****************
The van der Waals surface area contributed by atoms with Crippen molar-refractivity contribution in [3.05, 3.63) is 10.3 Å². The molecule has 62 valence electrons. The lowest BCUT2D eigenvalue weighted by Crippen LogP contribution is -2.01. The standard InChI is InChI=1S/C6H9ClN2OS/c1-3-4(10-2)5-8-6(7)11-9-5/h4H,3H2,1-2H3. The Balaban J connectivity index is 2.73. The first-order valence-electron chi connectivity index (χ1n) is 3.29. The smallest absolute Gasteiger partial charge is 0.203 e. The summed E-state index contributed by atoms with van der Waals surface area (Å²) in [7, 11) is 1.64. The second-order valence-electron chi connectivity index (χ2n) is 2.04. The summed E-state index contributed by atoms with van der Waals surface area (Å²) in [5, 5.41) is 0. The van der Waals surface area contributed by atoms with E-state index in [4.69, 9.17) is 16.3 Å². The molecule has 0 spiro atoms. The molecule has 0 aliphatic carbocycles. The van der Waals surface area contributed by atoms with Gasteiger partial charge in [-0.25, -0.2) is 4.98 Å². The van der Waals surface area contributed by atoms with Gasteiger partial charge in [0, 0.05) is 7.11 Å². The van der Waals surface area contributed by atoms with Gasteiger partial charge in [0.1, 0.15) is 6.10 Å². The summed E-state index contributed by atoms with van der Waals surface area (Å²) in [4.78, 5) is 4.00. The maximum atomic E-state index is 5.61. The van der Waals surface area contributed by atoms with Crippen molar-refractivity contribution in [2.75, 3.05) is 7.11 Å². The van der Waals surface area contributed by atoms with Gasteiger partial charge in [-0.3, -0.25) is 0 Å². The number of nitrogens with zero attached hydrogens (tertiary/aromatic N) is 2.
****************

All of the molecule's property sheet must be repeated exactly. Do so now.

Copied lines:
The van der Waals surface area contributed by atoms with Crippen molar-refractivity contribution in [3.05, 3.63) is 10.3 Å². The molecule has 62 valence electrons. The lowest BCUT2D eigenvalue weighted by Crippen LogP contribution is -2.01. The standard InChI is InChI=1S/C6H9ClN2OS/c1-3-4(10-2)5-8-6(7)11-9-5/h4H,3H2,1-2H3. The Balaban J connectivity index is 2.73. The first-order valence-electron chi connectivity index (χ1n) is 3.29. The smallest absolute Gasteiger partial charge is 0.203 e. The summed E-state index contributed by atoms with van der Waals surface area (Å²) in [7, 11) is 1.64. The second-order valence-electron chi connectivity index (χ2n) is 2.04. The summed E-state index contributed by atoms with van der Waals surface area (Å²) in [5, 5.41) is 0. The van der Waals surface area contributed by atoms with E-state index in [4.69, 9.17) is 16.3 Å². The molecule has 0 spiro atoms. The molecule has 0 aliphatic carbocycles. The van der Waals surface area contributed by atoms with Gasteiger partial charge in [-0.25, -0.2) is 4.98 Å². The van der Waals surface area contributed by atoms with Gasteiger partial charge in [0, 0.05) is 7.11 Å². The van der Waals surface area contributed by atoms with Gasteiger partial charge in [0.1, 0.15) is 6.10 Å². The summed E-state index contributed by atoms with van der Waals surface area (Å²) in [4.78, 5) is 4.00. The maximum atomic E-state index is 5.61. The van der Waals surface area contributed by atoms with Crippen molar-refractivity contribution in [2.75, 3.05) is 7.11 Å². The van der Waals surface area contributed by atoms with Gasteiger partial charge in [-0.3, -0.25) is 0 Å². The number of nitrogens with zero attached hydrogens (tertiary/aromatic N) is 2.